The plunger of the dial gauge needs to be as close to the pointed end as possible, this is where the maximum movement is. I had to change the dial gauge to a 1” travel one to accommodate this, otherwise the block would hit the dial gauge.
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Now we can start to centre the centre punch mark. This is done in exactly the same way as we did for the round bar, see this  http://madmodder.net/index.php?topic=6498.msg68965#msg68965

Starting with jaw # 2 zero the dial gauge using the cross slide.
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See what dial reading we get for jaw # 4. The needle has moved 40 divisions.
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So by adjustment of jaws # 2 and 4 the block is moved (back) to give a reading of 20 divisions, half of the 40 divisions moved.
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Turn the chuck back to jaw # 2 and zero the dial gauge by moving the cross slide.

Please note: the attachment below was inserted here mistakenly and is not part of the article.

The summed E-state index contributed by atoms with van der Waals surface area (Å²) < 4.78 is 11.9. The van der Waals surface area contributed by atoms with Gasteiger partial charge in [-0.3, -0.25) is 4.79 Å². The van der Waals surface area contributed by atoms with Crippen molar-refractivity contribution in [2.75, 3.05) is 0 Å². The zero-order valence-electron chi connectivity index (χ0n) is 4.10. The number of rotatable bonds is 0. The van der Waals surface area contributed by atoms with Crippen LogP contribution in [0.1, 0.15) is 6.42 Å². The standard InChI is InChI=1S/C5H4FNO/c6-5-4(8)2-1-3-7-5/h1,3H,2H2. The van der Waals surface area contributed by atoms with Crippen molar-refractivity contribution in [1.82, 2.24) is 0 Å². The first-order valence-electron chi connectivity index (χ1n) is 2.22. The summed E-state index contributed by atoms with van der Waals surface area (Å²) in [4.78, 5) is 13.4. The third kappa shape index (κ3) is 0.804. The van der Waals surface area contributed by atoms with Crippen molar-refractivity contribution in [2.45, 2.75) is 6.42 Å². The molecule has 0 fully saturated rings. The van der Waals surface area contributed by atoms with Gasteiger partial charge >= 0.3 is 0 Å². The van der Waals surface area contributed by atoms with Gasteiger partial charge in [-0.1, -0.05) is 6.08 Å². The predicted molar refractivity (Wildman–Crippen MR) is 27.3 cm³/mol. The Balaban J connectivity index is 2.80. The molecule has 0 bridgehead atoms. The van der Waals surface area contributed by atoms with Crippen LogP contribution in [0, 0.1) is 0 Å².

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Now turn the chuck to jaw #4 see what we get. Well you can see it is .001” out. Remember we have not fully tightened the jaws up fully yet. This .001” can be reduced by the final jaw tightening
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Do the same for jaw # 1 and 3.

During the final tightening do opposite jaws and watch the needle movement on the dial gauge. Here one needs to be careful, gentle, and watchful.

Now one does not always need it to be so accurate and if it is out by a thou or two – that may be fine.

Here the video when all done

You can if you look carefully see the needle does move a touch.



Now you can turn that 2” dia boss or bore a 2” hole.

Some important points to note.